Co-production – Empowering Communities to Care

Examples of Practice

As the Third Sector Interface organisation in Angus VAA is building new cultures of care at three levels

  • To empower communities to care by mobilising and connecting community volunteering efforts through positive community development approaches.
  • Develop local co-production and social enterprise potential
  • Build the capacity and coherence of the third sector for culture change.

VAA also has a major role in reshaping care within community planning and undertakes research on new arrangements for working with communities with NHS Tayside, as evident in the Civic Health movement developed on behalf of NHS Tayside.

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Dementia Support Service

Examples of Practice

Responding to the National Dementia Strategy and the National Dementia Standards, the Dementia Support Service was set up to provide short term intervention for cases that had ordinarily ended up at crisis or in the residential care system.

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Partnership Innovation Fund

Examples of Practice

The Partnership Innovation Fund partnership is committed to ensuring funds are allocated to projects which are innovative, or innovative for the local area (i.e. it may well be happening elsewhere but is new to this area). The PIF fund aims to ensure the Third Sector is able to maximise its contribution to this activity whilst delivering improved outcomes for older people. A key focus of the PIF is in building community capacity in our communities. Applications must demonstrate a degree of partnership working and that they have considered the long term sustainability of the project.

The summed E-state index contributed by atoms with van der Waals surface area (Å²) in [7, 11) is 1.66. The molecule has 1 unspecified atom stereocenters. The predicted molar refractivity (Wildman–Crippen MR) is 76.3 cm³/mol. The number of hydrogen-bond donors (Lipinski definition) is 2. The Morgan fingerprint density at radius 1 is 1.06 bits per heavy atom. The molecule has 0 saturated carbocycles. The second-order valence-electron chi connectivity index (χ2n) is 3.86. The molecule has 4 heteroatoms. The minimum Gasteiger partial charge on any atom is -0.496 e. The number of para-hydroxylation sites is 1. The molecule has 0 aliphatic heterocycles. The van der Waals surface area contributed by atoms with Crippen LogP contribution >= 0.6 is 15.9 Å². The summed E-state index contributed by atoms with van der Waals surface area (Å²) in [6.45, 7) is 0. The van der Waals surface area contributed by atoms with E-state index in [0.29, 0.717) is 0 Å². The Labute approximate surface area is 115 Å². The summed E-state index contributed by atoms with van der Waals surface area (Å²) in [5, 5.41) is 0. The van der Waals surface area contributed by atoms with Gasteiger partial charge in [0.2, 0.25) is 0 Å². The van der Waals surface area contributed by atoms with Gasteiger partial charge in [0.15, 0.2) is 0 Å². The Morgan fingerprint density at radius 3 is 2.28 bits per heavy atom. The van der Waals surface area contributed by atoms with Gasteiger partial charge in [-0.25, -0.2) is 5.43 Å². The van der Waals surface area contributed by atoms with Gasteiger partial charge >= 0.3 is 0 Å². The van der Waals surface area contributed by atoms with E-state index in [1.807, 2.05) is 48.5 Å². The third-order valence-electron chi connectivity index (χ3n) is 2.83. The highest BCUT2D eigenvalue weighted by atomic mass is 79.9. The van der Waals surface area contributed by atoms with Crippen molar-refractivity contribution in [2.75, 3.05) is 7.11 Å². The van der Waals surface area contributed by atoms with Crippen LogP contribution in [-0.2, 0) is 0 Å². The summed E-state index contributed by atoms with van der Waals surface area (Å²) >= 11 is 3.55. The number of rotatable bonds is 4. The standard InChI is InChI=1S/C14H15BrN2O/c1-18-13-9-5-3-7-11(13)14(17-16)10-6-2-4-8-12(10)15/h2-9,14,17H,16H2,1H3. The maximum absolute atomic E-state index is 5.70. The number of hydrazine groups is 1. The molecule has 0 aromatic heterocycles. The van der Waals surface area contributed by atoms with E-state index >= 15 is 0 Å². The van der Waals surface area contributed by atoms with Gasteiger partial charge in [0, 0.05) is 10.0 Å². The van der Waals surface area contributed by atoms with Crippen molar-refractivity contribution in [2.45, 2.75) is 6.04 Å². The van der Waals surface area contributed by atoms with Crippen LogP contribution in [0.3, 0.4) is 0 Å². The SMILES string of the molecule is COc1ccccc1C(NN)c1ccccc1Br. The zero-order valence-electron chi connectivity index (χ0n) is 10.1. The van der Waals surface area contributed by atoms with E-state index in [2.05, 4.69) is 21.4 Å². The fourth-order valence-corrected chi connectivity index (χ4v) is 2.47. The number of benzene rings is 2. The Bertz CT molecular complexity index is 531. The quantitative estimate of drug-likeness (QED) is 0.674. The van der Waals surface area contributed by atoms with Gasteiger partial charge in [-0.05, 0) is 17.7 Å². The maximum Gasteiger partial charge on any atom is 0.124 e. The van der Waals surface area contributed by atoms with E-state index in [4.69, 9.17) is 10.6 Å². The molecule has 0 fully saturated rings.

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Homecare Redesign

Examples of Practice

Falkirk Council Home Care Service provides care to approximately 1,600 in house service users and manages the care of approximately 300 + external agency only and in-house plus external agency and or voluntary provider service users.

The traditional model of management for this service had been to appoint home care managers on a geographical basis to manage the whole range of services to be provided. Whilst this was acceptable 15 years ago with the changes to care provision, increased volume of care at home services and the changing ethos of how we provide services, e.g. re-ablement, use of private providers etc. the traditional model was outdated, no longer met the needs of the service users and was preventing the capacity of managers to provide the high quality of care services which we aim to provide.

As part of our self evaluation exercise we highlighted the need to diversify our management arrangements and specifically aim to target the effective splitting of the patch home care manager’s role into three specialism’s. These will be long term service provision within a geographical patch, resource management of agency providers, shopping meals and laundry services and our 24/7 service providing specialist re-hab at home, crisis care and to move into a more involved relationship with facilitating more appropriate and timely discharge of patients as well as preventing hospital admission by extending the remit of our rapid response services and working closer with our colleagues in Reach.

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